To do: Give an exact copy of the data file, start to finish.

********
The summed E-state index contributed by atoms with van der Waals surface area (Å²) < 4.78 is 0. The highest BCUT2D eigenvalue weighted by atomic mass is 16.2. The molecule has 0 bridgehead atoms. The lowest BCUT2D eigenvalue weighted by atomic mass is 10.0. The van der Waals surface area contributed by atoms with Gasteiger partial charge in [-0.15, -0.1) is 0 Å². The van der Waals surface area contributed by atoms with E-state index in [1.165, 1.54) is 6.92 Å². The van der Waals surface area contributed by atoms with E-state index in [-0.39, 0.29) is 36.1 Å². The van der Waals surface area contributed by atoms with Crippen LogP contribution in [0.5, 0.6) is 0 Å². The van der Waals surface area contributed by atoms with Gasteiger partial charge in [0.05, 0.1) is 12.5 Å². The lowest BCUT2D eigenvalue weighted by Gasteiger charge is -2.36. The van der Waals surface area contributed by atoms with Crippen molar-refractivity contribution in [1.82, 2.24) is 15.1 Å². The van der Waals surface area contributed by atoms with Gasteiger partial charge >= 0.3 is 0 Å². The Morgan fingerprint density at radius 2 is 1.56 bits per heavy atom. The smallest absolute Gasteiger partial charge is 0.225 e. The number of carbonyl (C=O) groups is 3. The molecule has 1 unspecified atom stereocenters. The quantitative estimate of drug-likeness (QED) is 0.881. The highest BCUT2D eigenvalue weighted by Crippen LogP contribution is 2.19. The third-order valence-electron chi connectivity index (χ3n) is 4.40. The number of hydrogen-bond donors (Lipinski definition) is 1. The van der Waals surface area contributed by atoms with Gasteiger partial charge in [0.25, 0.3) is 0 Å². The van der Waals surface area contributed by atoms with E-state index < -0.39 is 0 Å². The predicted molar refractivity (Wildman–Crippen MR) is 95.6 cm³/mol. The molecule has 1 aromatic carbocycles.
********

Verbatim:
The summed E-state index contributed by atoms with van der Waals surface area (Å²) < 4.78 is 0. The highest BCUT2D eigenvalue weighted by atomic mass is 16.2. The molecule has 0 bridgehead atoms. The lowest BCUT2D eigenvalue weighted by atomic mass is 10.0. The van der Waals surface area contributed by atoms with Gasteiger partial charge in [-0.15, -0.1) is 0 Å². The van der Waals surface area contributed by atoms with E-state index in [1.165, 1.54) is 6.92 Å². The van der Waals surface area contributed by atoms with E-state index in [-0.39, 0.29) is 36.1 Å². The van der Waals surface area contributed by atoms with Crippen LogP contribution in [0.5, 0.6) is 0 Å². The van der Waals surface area contributed by atoms with Gasteiger partial charge in [0.05, 0.1) is 12.5 Å². The lowest BCUT2D eigenvalue weighted by Gasteiger charge is -2.36. The van der Waals surface area contributed by atoms with Crippen molar-refractivity contribution in [1.82, 2.24) is 15.1 Å². The van der Waals surface area contributed by atoms with Gasteiger partial charge >= 0.3 is 0 Å². The Morgan fingerprint density at radius 2 is 1.56 bits per heavy atom. The smallest absolute Gasteiger partial charge is 0.225 e. The number of carbonyl (C=O) groups is 3. The molecule has 1 unspecified atom stereocenters. The quantitative estimate of drug-likeness (QED) is 0.881. The highest BCUT2D eigenvalue weighted by Crippen LogP contribution is 2.19. The third-order valence-electron chi connectivity index (χ3n) is 4.40. The number of hydrogen-bond donors (Lipinski definition) is 1. The van der Waals surface area contributed by atoms with Gasteiger partial charge in [0.25, 0.3) is 0 Å². The van der Waals surface area contributed by atoms with E-state index < -0.39 is 0 Å². The predicted molar refractivity (Wildman–Crippen MR) is 95.6 cm³/mol. The molecule has 1 aromatic carbocycles.